Unveiling the Myth: Your Weight is Not the Deciding Factor in Becoming a Cheerleading Flyer4 min to read

Unveiling the Myth: Your Weight is Not the Deciding Factor in Becoming a Cheerleading Flyer

By Steve Pawlyk

Published June 8, 2023

The cheerleading world is often fraught with misconceptions, and one of the most prevalent is the notion that a flyer’s weight is a determining factor in their role. This erroneous belief has persisted for years, suggesting that only those of lighter weight can become flyers. But it’s time to dispel this myth and reveal the truth: your weight does not matter when it comes to being a flyer in cheerleading.

Strong is the New Light

The narrative that a cheerleading flyer has to be petite to perform effectively overlooks a fundamental factor—strength. It’s not about the weight of the flyer; rather, it’s about the strength of the flyer and their bases. Bases must possess the strength and endurance to hoist and maintain the flyer at an elevated level, regardless of the flyer’s weight. Similarly, the flyer needs to have the necessary core strength and body control to maintain stability and perform stunts.


Skills Over Scales

Cheerleading is a performance sport. This means that the grace, elegance, and execution of routines take precedence over other factors, including weight. A flyer’s ability to synchronize movements, exhibit flexibility, and execute stunts with precision are skills that cannot be measured on a scale. Therefore, the focus should be on skill enhancement rather than weight management.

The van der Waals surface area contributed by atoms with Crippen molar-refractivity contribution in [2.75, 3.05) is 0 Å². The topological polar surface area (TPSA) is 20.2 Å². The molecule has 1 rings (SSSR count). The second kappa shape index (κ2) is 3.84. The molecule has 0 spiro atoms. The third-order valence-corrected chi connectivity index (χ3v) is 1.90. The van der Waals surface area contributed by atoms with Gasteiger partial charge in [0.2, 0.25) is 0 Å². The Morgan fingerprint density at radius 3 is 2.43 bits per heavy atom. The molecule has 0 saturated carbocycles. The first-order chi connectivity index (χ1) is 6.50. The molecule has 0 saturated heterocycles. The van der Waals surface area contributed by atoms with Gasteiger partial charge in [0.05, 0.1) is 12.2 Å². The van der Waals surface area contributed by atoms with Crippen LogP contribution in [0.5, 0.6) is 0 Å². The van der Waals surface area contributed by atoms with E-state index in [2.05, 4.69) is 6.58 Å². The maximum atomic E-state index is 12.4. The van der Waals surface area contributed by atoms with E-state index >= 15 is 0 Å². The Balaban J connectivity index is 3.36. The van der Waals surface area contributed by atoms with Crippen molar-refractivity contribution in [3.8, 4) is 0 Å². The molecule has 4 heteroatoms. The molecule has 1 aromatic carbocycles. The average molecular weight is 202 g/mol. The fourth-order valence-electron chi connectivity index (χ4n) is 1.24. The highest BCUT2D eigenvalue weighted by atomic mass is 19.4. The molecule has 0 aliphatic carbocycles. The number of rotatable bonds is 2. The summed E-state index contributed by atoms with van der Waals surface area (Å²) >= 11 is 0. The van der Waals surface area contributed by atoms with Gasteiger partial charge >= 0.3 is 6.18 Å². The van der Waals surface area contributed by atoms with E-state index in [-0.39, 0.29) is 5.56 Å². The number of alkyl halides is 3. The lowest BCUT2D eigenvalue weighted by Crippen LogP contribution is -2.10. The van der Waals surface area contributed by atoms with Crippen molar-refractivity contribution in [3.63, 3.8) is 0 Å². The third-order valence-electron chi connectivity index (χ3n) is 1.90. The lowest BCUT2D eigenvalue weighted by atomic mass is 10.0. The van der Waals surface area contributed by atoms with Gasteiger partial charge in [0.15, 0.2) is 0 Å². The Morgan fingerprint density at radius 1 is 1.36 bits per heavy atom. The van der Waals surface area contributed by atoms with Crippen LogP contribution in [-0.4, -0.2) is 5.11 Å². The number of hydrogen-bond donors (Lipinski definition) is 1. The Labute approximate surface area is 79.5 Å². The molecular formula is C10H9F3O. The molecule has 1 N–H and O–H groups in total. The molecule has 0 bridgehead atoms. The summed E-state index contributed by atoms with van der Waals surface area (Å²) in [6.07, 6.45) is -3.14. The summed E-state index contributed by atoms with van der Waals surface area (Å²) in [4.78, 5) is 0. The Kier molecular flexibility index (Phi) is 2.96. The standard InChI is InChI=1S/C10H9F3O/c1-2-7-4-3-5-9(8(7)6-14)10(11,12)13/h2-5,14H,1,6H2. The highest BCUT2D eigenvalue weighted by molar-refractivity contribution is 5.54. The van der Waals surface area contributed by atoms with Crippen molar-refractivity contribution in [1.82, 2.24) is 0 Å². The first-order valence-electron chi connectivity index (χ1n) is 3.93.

Body Confidence is Key

Being a flyer requires an immense amount of confidence and trust, both in oneself and in the team. Body shaming, which sadly often comes from misconceptions about weight and role suitability in cheerleading, can damage this confidence. It is important to remember that body positivity and confidence play a crucial role in performance. They have a significant impact on how an individual carries themselves, interacts with their team, and performs on the mat.

Safety First

Weight does not correlate with safety in cheerleading, but correct technique and training do. Regardless of size, if a cheerleader is not trained properly or does not perform the stunts correctly, accidents can occur. Proper training includes learning to fall safely, perform stunts correctly, and communicate effectively with teammates. Safety should always be the top priority, not the cheerleader’s weight.

The moderator of the r/cheerleading subreddit recently banned questions about weight and flyers and had a particularly succinct and insightful comment on the subject:

“It’s entirely subjective. I’ve had flyers that were 90 Is that I couldn’t keep in the air because they weren’t good, and I have had flyers that were 140 Is that were easy to base because they were good. I’ve seen big people under stunts who just couldn’t get them up, and I have seen bean poles with tiny arms throw stunts all the way to extended single hand.”


Inclusivity in Cheerleading

Promoting the idea that only lightweight individuals can be flyers perpetuates unhealthy body image standards and excludes those who don’t fit this criterion. Cheerleading, like any other sport, should promote inclusivity. The flyer’s role should be based on an individual’s skills, strengths, and abilities, not on their body weight.


The belief that weight is a deciding factor in being a flyer is a myth that needs to be busted. It’s strength, skills, confidence, proper training, and a positive attitude that truly make a flyer in cheerleading, not their weight. Let’s shift the focus from weight to performance skills, and promote an inclusive and supportive environment for all cheerleaders. After all, the magic of cheerleading lies in the unity and strength of the team, not the numbers on a scale.


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